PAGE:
Fri, May 3rd, 2013 - 11:02 am - By Gordon Basichis
As some believe that conducting employment credit reports as a background check for employment screening may be discriminatory, affecting minorities, mainly, and those who suffered in the economic downturn, Colorado has become the ninth state to prohibit credit reports for employment purposes.
According to the notice distributed by the law firm Seyfarth and Shaw….”
Two types of employers are generally exempt from the law’s prohibitions: (1) banks or financial institutions; and (2) employers who are required by law to procure consumer credit information. These two classes of employers are permitted to obtain and use credit information for all their employees, regardless of specific positions or responsibilities and need only abide by the law’s additional adverse action requirements (detailed below).
The vast majority of employers, however, are prohibited from requesting or using an applicant or employees’ consumer credit information unless that information is “substantially related to the employee’s current or potential job.” The statute defines the substantially related language to mean one of two types of positions:
1. A position that constitutes executive or management personnel (or officers or employees who constitute professional staff to executive and management personnel) and which involves one or more of the following:
- sets the direction or control of a business, division, unit or an agency of the business;
- owes a fiduciary responsibility to the employer;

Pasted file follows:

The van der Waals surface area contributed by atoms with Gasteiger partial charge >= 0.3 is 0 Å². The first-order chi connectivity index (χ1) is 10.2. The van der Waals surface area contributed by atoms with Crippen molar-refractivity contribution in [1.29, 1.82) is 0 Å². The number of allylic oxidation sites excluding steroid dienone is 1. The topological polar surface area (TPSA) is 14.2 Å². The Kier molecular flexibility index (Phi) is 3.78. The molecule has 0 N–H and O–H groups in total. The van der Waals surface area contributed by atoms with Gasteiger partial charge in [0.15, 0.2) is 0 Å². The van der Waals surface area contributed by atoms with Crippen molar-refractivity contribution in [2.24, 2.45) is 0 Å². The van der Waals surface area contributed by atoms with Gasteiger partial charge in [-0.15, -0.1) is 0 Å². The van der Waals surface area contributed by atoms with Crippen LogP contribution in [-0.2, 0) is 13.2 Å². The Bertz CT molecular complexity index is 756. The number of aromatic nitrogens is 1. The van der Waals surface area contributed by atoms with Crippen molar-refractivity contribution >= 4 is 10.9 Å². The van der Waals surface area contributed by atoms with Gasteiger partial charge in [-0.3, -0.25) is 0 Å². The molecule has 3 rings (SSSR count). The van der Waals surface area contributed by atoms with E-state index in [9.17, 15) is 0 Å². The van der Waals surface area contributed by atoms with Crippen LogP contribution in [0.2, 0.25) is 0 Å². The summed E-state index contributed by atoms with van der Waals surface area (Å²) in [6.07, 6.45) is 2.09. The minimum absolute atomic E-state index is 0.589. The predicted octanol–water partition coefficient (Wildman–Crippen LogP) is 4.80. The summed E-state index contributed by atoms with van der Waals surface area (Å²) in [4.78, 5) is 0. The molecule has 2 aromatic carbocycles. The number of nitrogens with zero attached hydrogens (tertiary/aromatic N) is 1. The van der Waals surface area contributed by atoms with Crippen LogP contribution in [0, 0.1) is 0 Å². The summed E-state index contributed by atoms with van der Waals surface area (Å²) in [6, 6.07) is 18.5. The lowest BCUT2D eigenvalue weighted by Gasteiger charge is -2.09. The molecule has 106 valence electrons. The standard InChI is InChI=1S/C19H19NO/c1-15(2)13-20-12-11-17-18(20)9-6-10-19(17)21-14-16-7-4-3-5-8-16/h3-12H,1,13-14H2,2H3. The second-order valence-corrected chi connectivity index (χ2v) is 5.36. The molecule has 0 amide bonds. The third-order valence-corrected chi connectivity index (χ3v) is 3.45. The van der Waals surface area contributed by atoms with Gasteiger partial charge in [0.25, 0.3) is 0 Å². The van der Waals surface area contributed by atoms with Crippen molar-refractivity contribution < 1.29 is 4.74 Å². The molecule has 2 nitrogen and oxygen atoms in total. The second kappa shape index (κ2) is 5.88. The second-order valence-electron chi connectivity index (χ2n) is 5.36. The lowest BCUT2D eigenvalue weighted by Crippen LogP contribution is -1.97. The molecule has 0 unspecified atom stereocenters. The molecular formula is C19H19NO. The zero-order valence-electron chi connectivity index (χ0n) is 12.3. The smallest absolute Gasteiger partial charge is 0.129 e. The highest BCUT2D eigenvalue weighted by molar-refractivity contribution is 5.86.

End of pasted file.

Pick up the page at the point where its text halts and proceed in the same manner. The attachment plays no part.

- has access to customers’, employees’ or the employer’s financial information; or
- has the authority to make payments, collect debts or enter into contracts.
2. A position that involves contracts with defense, intelligence, national security, or space agencies of the federal
Even for these positions where credit information is “substantially related to the employee’s current or potential job”, an employer must satisfy two additional requirements before it uses and applicant or employee’s consumer credit information in making an employment decision. First, the employer must have a “bona fide purpose” for requesting or using the information in the credit report. Second, the employer must disclose its bona fide purpose to the applicant employee. Notably, the law is silent as to when this disclosure must be made and does not define the term “bona fide purpose.”
Also, when consumer credit information is “substantially related to the employee’s current or potential job” an employer may, but is not required to, afford the applicant or employee an opportunity to explain any unusual or mitigating circumstances (e.g. error, lay off, identity theft, medical expenses etc. ).”